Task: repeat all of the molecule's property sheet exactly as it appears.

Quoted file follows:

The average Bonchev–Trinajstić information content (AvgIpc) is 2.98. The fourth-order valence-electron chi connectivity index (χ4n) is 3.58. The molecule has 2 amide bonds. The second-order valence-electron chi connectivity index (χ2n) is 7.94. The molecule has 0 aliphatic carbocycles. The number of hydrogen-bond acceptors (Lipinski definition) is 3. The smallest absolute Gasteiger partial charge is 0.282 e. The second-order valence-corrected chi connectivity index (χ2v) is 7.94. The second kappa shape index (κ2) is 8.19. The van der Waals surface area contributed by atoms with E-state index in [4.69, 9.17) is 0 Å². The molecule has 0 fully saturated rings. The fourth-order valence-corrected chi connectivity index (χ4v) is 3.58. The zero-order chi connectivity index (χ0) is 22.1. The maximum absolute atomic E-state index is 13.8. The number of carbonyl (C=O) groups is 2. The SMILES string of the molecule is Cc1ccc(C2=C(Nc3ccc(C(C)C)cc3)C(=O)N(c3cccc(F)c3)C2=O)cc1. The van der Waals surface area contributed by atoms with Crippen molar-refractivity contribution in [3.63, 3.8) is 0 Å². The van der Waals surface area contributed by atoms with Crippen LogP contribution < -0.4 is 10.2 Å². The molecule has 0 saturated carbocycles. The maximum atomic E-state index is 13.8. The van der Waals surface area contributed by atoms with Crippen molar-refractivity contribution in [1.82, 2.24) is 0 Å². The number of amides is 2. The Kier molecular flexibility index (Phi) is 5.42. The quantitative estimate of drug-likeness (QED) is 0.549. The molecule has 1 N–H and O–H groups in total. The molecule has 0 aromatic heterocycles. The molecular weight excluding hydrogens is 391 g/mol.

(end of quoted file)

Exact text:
The average Bonchev–Trinajstić information content (AvgIpc) is 2.98. The fourth-order valence-electron chi connectivity index (χ4n) is 3.58. The molecule has 2 amide bonds. The second-order valence-electron chi connectivity index (χ2n) is 7.94. The molecule has 0 aliphatic carbocycles. The number of hydrogen-bond acceptors (Lipinski definition) is 3. The smallest absolute Gasteiger partial charge is 0.282 e. The second-order valence-corrected chi connectivity index (χ2v) is 7.94. The second kappa shape index (κ2) is 8.19. The van der Waals surface area contributed by atoms with E-state index in [4.69, 9.17) is 0 Å². The molecule has 0 fully saturated rings. The fourth-order valence-corrected chi connectivity index (χ4v) is 3.58. The zero-order chi connectivity index (χ0) is 22.1. The maximum absolute atomic E-state index is 13.8. The number of carbonyl (C=O) groups is 2. The SMILES string of the molecule is Cc1ccc(C2=C(Nc3ccc(C(C)C)cc3)C(=O)N(c3cccc(F)c3)C2=O)cc1. The van der Waals surface area contributed by atoms with Crippen molar-refractivity contribution in [3.63, 3.8) is 0 Å². The van der Waals surface area contributed by atoms with Crippen LogP contribution < -0.4 is 10.2 Å². The molecule has 0 saturated carbocycles. The maximum atomic E-state index is 13.8. The van der Waals surface area contributed by atoms with Crippen molar-refractivity contribution in [1.82, 2.24) is 0 Å². The number of amides is 2. The Kier molecular flexibility index (Phi) is 5.42. The quantitative estimate of drug-likeness (QED) is 0.549. The molecule has 1 N–H and O–H groups in total. The molecule has 0 aromatic heterocycles. The molecular weight excluding hydrogens is 391 g/mol.